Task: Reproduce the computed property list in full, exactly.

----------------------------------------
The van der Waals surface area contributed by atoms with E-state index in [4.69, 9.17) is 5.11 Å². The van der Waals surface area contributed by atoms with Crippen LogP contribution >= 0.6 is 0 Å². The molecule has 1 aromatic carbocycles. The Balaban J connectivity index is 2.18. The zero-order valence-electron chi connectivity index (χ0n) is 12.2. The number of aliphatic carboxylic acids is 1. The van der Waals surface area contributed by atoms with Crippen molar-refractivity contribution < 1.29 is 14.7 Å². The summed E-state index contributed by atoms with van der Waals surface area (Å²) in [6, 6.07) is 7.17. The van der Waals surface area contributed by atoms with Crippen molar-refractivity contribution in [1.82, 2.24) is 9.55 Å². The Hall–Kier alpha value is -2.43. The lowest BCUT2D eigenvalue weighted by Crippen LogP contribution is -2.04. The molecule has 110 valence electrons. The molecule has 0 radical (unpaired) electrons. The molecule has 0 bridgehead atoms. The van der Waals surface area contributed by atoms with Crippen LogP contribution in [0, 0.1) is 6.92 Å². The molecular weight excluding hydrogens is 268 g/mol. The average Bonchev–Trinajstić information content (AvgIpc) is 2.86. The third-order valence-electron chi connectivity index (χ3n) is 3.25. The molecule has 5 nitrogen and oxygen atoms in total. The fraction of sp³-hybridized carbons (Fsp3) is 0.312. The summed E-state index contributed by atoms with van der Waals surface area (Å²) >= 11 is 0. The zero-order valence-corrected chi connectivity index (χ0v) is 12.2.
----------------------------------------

The van der Waals surface area contributed by atoms with E-state index in [4.69, 9.17) is 5.11 Å². The van der Waals surface area contributed by atoms with Crippen LogP contribution >= 0.6 is 0 Å². The molecule has 1 aromatic carbocycles. The Balaban J connectivity index is 2.18. The zero-order valence-electron chi connectivity index (χ0n) is 12.2. The number of aliphatic carboxylic acids is 1. The van der Waals surface area contributed by atoms with Crippen molar-refractivity contribution < 1.29 is 14.7 Å². The summed E-state index contributed by atoms with van der Waals surface area (Å²) in [6, 6.07) is 7.17. The van der Waals surface area contributed by atoms with Crippen molar-refractivity contribution in [1.82, 2.24) is 9.55 Å². The Hall–Kier alpha value is -2.43. The lowest BCUT2D eigenvalue weighted by Crippen LogP contribution is -2.04. The molecule has 110 valence electrons. The molecule has 0 radical (unpaired) electrons. The molecule has 0 bridgehead atoms. The van der Waals surface area contributed by atoms with Crippen LogP contribution in [0, 0.1) is 6.92 Å². The molecular weight excluding hydrogens is 268 g/mol. The average Bonchev–Trinajstić information content (AvgIpc) is 2.86. The third-order valence-electron chi connectivity index (χ3n) is 3.25. The molecule has 5 nitrogen and oxygen atoms in total. The fraction of sp³-hybridized carbons (Fsp3) is 0.312. The summed E-state index contributed by atoms with van der Waals surface area (Å²) >= 11 is 0. The zero-order valence-corrected chi connectivity index (χ0v) is 12.2.